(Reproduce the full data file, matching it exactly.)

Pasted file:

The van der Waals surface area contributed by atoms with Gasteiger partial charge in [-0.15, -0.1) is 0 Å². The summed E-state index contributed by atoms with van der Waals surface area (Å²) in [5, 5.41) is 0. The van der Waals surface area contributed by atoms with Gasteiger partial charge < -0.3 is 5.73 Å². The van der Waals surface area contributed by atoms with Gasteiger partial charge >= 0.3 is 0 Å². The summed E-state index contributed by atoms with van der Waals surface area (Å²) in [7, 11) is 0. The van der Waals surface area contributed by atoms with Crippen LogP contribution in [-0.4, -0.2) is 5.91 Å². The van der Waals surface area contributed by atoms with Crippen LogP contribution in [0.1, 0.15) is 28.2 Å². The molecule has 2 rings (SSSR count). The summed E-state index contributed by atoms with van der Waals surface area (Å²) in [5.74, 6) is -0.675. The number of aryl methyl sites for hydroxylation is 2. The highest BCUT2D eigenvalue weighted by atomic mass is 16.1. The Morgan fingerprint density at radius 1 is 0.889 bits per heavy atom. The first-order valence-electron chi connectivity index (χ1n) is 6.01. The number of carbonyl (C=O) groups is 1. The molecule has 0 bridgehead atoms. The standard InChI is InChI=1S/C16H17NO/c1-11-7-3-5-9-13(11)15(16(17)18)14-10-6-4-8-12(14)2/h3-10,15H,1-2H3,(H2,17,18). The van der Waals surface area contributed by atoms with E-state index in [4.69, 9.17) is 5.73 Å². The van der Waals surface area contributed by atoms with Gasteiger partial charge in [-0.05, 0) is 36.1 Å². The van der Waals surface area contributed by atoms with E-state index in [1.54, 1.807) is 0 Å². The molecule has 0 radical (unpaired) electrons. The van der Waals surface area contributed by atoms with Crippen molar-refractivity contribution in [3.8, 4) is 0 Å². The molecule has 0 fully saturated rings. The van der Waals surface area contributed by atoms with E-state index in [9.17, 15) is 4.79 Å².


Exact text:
The van der Waals surface area contributed by atoms with Gasteiger partial charge in [-0.15, -0.1) is 0 Å². The summed E-state index contributed by atoms with van der Waals surface area (Å²) in [5, 5.41) is 0. The van der Waals surface area contributed by atoms with Gasteiger partial charge < -0.3 is 5.73 Å². The van der Waals surface area contributed by atoms with Gasteiger partial charge >= 0.3 is 0 Å². The summed E-state index contributed by atoms with van der Waals surface area (Å²) in [7, 11) is 0. The van der Waals surface area contributed by atoms with Crippen LogP contribution in [-0.4, -0.2) is 5.91 Å². The van der Waals surface area contributed by atoms with Crippen LogP contribution in [0.1, 0.15) is 28.2 Å². The molecule has 2 rings (SSSR count). The summed E-state index contributed by atoms with van der Waals surface area (Å²) in [5.74, 6) is -0.675. The number of aryl methyl sites for hydroxylation is 2. The highest BCUT2D eigenvalue weighted by atomic mass is 16.1. The Morgan fingerprint density at radius 1 is 0.889 bits per heavy atom. The first-order valence-electron chi connectivity index (χ1n) is 6.01. The number of carbonyl (C=O) groups is 1. The molecule has 0 bridgehead atoms. The standard InChI is InChI=1S/C16H17NO/c1-11-7-3-5-9-13(11)15(16(17)18)14-10-6-4-8-12(14)2/h3-10,15H,1-2H3,(H2,17,18). The van der Waals surface area contributed by atoms with E-state index in [4.69, 9.17) is 5.73 Å². The van der Waals surface area contributed by atoms with Gasteiger partial charge in [-0.05, 0) is 36.1 Å². The van der Waals surface area contributed by atoms with E-state index in [1.54, 1.807) is 0 Å². The molecule has 0 radical (unpaired) electrons. The van der Waals surface area contributed by atoms with Crippen molar-refractivity contribution in [3.8, 4) is 0 Å². The molecule has 0 fully saturated rings. The van der Waals surface area contributed by atoms with E-state index in [9.17, 15) is 4.79 Å².